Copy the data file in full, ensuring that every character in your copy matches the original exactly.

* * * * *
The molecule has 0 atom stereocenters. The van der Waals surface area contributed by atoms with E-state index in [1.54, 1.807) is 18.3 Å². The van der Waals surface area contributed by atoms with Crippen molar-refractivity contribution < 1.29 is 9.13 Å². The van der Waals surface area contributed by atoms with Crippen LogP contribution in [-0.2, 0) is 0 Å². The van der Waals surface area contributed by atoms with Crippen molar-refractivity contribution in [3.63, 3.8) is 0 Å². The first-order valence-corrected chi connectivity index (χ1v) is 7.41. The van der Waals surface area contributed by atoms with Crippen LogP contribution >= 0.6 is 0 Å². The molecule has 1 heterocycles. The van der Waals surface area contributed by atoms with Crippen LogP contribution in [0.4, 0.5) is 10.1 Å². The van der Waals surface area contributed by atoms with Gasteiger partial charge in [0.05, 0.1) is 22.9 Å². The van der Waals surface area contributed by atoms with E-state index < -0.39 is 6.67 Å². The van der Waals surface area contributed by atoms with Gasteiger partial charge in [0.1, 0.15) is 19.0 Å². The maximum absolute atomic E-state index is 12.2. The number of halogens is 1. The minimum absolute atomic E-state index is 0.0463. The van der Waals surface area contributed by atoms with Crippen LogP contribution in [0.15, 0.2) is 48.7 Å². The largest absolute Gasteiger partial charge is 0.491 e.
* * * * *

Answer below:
The molecule has 0 atom stereocenters. The van der Waals surface area contributed by atoms with E-state index in [1.54, 1.807) is 18.3 Å². The van der Waals surface area contributed by atoms with Crippen molar-refractivity contribution < 1.29 is 9.13 Å². The van der Waals surface area contributed by atoms with Crippen LogP contribution in [-0.2, 0) is 0 Å². The van der Waals surface area contributed by atoms with Crippen molar-refractivity contribution in [3.63, 3.8) is 0 Å². The first-order valence-corrected chi connectivity index (χ1v) is 7.41. The van der Waals surface area contributed by atoms with Crippen LogP contribution >= 0.6 is 0 Å². The molecule has 1 heterocycles. The van der Waals surface area contributed by atoms with Crippen LogP contribution in [0.4, 0.5) is 10.1 Å². The van der Waals surface area contributed by atoms with Gasteiger partial charge in [0.05, 0.1) is 22.9 Å². The van der Waals surface area contributed by atoms with E-state index < -0.39 is 6.67 Å². The van der Waals surface area contributed by atoms with Gasteiger partial charge in [0.1, 0.15) is 19.0 Å². The maximum absolute atomic E-state index is 12.2. The number of halogens is 1. The minimum absolute atomic E-state index is 0.0463. The van der Waals surface area contributed by atoms with Crippen LogP contribution in [0.15, 0.2) is 48.7 Å². The largest absolute Gasteiger partial charge is 0.491 e.